‘The Vanishing Mediator: Narrative Structure in Max Weber’, New German Critique, 1, pp. 52—89
T he P rotestan t E th ic aims at demonstrating the intimate relationship between the rationalization of modern life (with its resultant E ntza u b eru n g or desacralization, its transformation into an organized and disciplined market system) and the development of the Lutheran or Calvinistic notion of a B e r u f or religiously sanctioned vocation to live ascetically w ithin the world itself. The forces of religious sanction and of secularization govern those constitutive elements of human activity which are ends and means respectively, so that, following the procedure outlined above, we may distribute the basic terms and functions in Weber’s thesis as follows:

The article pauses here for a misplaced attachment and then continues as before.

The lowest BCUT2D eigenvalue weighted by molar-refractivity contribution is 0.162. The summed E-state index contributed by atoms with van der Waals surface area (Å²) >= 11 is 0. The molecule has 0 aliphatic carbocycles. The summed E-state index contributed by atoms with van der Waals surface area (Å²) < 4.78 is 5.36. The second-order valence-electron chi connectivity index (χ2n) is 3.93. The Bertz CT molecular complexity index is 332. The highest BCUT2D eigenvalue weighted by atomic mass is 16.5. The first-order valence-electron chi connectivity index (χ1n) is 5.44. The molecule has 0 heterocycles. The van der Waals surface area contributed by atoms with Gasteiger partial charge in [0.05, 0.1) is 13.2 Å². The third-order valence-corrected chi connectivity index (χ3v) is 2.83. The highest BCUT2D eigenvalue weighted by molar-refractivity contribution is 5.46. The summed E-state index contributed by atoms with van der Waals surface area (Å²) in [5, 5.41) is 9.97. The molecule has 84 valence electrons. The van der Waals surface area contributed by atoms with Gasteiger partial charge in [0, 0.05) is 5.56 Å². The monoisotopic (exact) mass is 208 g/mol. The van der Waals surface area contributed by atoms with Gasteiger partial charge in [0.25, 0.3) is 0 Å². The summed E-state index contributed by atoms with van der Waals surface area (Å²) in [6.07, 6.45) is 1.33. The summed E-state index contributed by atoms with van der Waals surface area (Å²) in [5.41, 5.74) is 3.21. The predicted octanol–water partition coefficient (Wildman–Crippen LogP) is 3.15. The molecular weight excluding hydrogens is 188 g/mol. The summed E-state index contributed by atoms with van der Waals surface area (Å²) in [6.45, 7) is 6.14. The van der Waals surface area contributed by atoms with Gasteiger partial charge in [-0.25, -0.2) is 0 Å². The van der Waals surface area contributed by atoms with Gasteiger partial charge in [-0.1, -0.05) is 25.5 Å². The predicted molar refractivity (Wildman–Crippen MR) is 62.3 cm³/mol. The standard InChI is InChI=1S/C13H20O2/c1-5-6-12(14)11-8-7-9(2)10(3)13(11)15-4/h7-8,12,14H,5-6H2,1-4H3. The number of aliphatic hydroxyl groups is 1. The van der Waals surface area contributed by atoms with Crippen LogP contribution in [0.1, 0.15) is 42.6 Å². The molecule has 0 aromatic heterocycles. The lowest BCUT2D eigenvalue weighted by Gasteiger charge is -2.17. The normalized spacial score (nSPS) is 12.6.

22. “Not only is a developed sense of responsibility absolutely indispensable, but in general also an attitude which, at least during working hours, is freed from continual calculations of how the customary wage may be earned with a maximum of comfort and a minimum of exertion. Labor must, on the contrary, be performed as if it were an absolute end in itself, a calling [Beruf\. But such an attitude is by no means a product of nature. It cannot be evoked by low wages or high ones alone, but can only be the product of a long and arduous process of education.” The Protestant E thic , pp. 61-62.